When we stop calling a problem by its name and switch to euphemisms such as “a challenge” or “an opportunity,” we’re doing ourselves a disservice. A problem is a problem, a challenge is a challenge and an opportunity is just an opportunity. But a “best practice” is actually a useful concept. In my first winter in Canada, I learned the hard way that shoveling your driveway was much easier when the snow is still fresh, and could be a back-breaking exercise if done after it accumulates. We adopt plenty of winter best practices without even giving them a second thought, but that was a result of centuries of experience braving the elements in high latitudes.

Comparatively, the use of social technologies at the workplace to improve the way we communicate and collaborate is extremely new. So new that’s still difficult for us to distinguish actual patterns from outliers and unique events. Furthermore, human iterations on social networks form a complex system with thousands of variables resulting in millions of micro-outcomes, giving us the false impression that everything is random, and that lessons learned in the past or by others are not applicable outside that original context.

Make no mistake: there are best practices in social business, but it may take us many years to distill the complexities of some of those patterns. Not too long ago, forecasting weather changes seemed to be more magic than science, but even then, we could notice some of the large patterns. A warm October day like the one we had in Toronto last week (77 F) would not fool anybody to believe that winter would be cancelled. So, before shutting down your brain the next time you hear “social business” and “best practices” used on the same sentence, you may want to listen up. After all, what’s crazier: believing that everything in social is unique and unrepeatable, or striving to learn from each other the nuances of emerging social business patterns?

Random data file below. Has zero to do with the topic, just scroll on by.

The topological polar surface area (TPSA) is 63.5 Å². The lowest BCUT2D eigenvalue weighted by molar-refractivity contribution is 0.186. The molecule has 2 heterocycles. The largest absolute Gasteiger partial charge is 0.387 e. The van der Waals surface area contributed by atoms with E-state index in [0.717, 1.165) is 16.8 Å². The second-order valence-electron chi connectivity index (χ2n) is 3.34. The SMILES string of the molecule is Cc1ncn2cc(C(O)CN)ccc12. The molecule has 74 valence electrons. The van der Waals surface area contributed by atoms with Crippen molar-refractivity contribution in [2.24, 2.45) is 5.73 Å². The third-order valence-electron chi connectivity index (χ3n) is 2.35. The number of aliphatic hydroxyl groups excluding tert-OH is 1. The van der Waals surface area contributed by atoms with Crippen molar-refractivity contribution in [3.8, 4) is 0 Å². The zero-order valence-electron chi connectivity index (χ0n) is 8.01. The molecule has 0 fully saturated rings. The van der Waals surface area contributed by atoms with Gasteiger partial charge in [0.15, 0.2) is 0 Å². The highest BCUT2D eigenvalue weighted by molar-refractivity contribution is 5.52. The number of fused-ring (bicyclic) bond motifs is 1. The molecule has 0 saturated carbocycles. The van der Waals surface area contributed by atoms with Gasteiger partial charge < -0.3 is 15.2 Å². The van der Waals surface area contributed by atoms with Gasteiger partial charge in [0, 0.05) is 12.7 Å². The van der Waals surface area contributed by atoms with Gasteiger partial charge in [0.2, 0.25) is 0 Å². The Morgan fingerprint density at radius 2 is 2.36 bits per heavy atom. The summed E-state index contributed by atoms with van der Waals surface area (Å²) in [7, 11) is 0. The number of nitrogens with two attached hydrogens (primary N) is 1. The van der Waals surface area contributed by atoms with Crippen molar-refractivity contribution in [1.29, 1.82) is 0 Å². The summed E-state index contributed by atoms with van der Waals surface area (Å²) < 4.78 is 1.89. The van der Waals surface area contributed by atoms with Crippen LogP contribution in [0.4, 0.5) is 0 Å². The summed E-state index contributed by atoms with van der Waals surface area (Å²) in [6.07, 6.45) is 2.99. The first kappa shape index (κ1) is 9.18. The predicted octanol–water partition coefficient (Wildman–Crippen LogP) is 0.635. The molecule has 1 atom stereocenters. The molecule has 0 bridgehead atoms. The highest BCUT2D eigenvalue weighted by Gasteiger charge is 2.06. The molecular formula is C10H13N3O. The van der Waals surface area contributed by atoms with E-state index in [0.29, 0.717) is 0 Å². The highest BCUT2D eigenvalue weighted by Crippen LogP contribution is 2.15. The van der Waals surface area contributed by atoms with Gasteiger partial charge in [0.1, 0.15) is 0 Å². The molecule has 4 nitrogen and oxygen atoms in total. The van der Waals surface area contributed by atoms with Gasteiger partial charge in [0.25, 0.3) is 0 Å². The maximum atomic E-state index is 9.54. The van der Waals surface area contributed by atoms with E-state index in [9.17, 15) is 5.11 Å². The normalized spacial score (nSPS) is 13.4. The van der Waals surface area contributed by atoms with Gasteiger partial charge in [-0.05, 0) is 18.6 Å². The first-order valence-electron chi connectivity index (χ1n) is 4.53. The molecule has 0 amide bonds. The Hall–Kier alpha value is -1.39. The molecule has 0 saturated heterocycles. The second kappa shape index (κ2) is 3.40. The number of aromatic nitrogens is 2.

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Aaron Kim

Aaron Kim is the Head of Digital Social Collaboration at the Royal Bank of Canada, and led the efforts to bring social business and social collaboration to an organization of 79,000 employees. He’s also been a public speaker at several events across the globe, from the Web 2.0 Expo to JiveWorld, from Singapore to Barcelona. He has a passion for innovation and for making work smarter, more meaningful and rewarding to all. Born and raised in Brazil, to a Korean father and Japanese mother, he also volunteers in several diversity initiatives, inside and outside RBC. In the past, he worked as a consultant both at IBM Canada and Unisys Brazil, having played the roles of solutions architect, Basel II analyst, performance engineer, Java programmer, Unix administrator and environmental biologist. He holds an MBA from the University of Toronto, and a bachelor’s degree in Biology from the Universidade de São Paulo. He lives in Toronto, Canada, is married to Tania and have a son, Lucas.